Opening on May 10, “Bob Dylan: Face Value and Beyond” features pieces from The Bob Dylan Archive – which has more than 100,000 items from across the artist’s 60-year career.
The exhibition in Tulsa, Oklahoma will display 12 pastel portraits from the “Face Value” series, which is known as Bob Dylan’s first foray into portraiture.
It also features archival manuscripts and objects exclusive to The Bob Dylan Archive, such as handwritten lyrics to some of his best-known songs.
Other highlights of the show include two silent Andy Warhol-directed “Screen Tests” of Dylan, the leather jacket worn by the artist at the Newport Folk Festival in 1965 – when he famously unveiled his new electric sound – and a wallet and address book from the mid-1960s, which contain a number of personal references and effects.
“He’s best known for his music, but Dylan is also a writer of prose, a filmmaker, and someone who has been involved in the visual arts for decades.
This show is an opportunity to explore all those different avenues of Dylan’s creativity,” Michael Chaiken, the curator of The Bob Dylan Archive, told local daily newspaper Tulsa World.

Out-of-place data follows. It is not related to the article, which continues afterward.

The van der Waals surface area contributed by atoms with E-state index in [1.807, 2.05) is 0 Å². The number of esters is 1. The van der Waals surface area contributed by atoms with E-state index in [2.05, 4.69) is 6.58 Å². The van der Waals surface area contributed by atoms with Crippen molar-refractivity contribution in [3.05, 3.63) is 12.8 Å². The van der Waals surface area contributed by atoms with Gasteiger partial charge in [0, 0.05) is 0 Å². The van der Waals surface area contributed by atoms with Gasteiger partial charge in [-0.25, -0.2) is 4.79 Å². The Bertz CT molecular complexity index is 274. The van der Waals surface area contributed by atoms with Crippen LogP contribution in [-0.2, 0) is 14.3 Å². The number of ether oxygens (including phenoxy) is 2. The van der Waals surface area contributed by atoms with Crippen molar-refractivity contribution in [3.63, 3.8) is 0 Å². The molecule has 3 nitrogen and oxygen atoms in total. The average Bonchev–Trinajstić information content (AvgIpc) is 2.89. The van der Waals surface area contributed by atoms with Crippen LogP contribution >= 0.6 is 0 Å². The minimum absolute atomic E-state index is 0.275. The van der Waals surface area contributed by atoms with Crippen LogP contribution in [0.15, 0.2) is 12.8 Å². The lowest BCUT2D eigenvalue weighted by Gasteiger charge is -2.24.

“Bob Dylan: Face Value and Beyond” is the first major show from The Bob Dylan Archive, housed at the University of Tulsa, since it was acquired by the George Kaiser Family Foundation and the University in 2016.
Unlike previous displays, the exhibition will give more context to the portraits of “Face Value” – which were first shown at London’s National Gallery in 2013.
“Here we’re able to highlight the fact that there is a precedent for those portraits,” explained Michael Chaiken to Tulsa World.
“Bob Dylan has been painting and drawing since at least the 1960s, although it’s only been in recent years that he’s put his work on display. So we have a lot of material to illustrate that, including drawings and sketchbooks that have never been shown before.”
“Bob Dylan: Face Value and Beyond” will be on show at Tulsa’s Gilcrease Museum from May 10 to Sept 15.